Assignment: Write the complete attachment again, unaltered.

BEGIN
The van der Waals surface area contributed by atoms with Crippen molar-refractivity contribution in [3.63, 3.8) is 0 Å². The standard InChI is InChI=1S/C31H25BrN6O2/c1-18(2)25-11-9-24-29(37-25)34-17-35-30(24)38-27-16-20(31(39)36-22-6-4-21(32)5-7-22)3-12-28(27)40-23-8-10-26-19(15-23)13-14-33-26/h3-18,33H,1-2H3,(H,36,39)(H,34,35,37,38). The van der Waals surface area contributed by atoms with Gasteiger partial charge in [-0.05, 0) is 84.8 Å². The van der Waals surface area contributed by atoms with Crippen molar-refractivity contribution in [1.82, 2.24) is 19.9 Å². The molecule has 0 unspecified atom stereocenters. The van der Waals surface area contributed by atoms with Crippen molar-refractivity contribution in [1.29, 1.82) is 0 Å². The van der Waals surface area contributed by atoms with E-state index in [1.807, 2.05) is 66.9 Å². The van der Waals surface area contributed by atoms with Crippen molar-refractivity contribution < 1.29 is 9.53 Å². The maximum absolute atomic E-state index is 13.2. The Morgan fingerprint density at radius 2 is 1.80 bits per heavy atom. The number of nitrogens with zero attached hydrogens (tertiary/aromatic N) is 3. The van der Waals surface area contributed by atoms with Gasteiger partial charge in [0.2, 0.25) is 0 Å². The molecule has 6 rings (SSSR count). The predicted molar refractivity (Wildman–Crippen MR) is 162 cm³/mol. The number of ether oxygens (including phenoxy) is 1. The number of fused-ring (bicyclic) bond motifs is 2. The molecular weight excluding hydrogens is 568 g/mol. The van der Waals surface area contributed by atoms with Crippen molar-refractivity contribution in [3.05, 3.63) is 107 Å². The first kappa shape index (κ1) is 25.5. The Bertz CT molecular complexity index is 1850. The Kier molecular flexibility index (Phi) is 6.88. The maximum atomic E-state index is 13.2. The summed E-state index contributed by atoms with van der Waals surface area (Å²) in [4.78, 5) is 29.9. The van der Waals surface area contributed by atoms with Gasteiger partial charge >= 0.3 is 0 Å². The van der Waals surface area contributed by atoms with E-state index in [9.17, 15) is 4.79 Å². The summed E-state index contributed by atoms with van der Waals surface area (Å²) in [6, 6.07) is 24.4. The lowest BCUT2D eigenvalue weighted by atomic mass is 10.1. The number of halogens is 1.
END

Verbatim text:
The van der Waals surface area contributed by atoms with Crippen molar-refractivity contribution in [3.63, 3.8) is 0 Å². The standard InChI is InChI=1S/C31H25BrN6O2/c1-18(2)25-11-9-24-29(37-25)34-17-35-30(24)38-27-16-20(31(39)36-22-6-4-21(32)5-7-22)3-12-28(27)40-23-8-10-26-19(15-23)13-14-33-26/h3-18,33H,1-2H3,(H,36,39)(H,34,35,37,38). The van der Waals surface area contributed by atoms with Gasteiger partial charge in [-0.05, 0) is 84.8 Å². The van der Waals surface area contributed by atoms with Crippen molar-refractivity contribution in [1.82, 2.24) is 19.9 Å². The molecule has 0 unspecified atom stereocenters. The van der Waals surface area contributed by atoms with Crippen molar-refractivity contribution in [1.29, 1.82) is 0 Å². The van der Waals surface area contributed by atoms with E-state index in [1.807, 2.05) is 66.9 Å². The van der Waals surface area contributed by atoms with Crippen molar-refractivity contribution < 1.29 is 9.53 Å². The maximum absolute atomic E-state index is 13.2. The Morgan fingerprint density at radius 2 is 1.80 bits per heavy atom. The number of nitrogens with zero attached hydrogens (tertiary/aromatic N) is 3. The van der Waals surface area contributed by atoms with Gasteiger partial charge in [0.2, 0.25) is 0 Å². The molecule has 6 rings (SSSR count). The predicted molar refractivity (Wildman–Crippen MR) is 162 cm³/mol. The number of ether oxygens (including phenoxy) is 1. The number of fused-ring (bicyclic) bond motifs is 2. The molecular weight excluding hydrogens is 568 g/mol. The van der Waals surface area contributed by atoms with Crippen molar-refractivity contribution in [3.05, 3.63) is 107 Å². The first kappa shape index (κ1) is 25.5. The Bertz CT molecular complexity index is 1850. The Kier molecular flexibility index (Phi) is 6.88. The maximum atomic E-state index is 13.2. The summed E-state index contributed by atoms with van der Waals surface area (Å²) in [4.78, 5) is 29.9. The van der Waals surface area contributed by atoms with Gasteiger partial charge >= 0.3 is 0 Å². The van der Waals surface area contributed by atoms with E-state index in [9.17, 15) is 4.79 Å². The summed E-state index contributed by atoms with van der Waals surface area (Å²) in [6, 6.07) is 24.4. The lowest BCUT2D eigenvalue weighted by atomic mass is 10.1. The number of halogens is 1.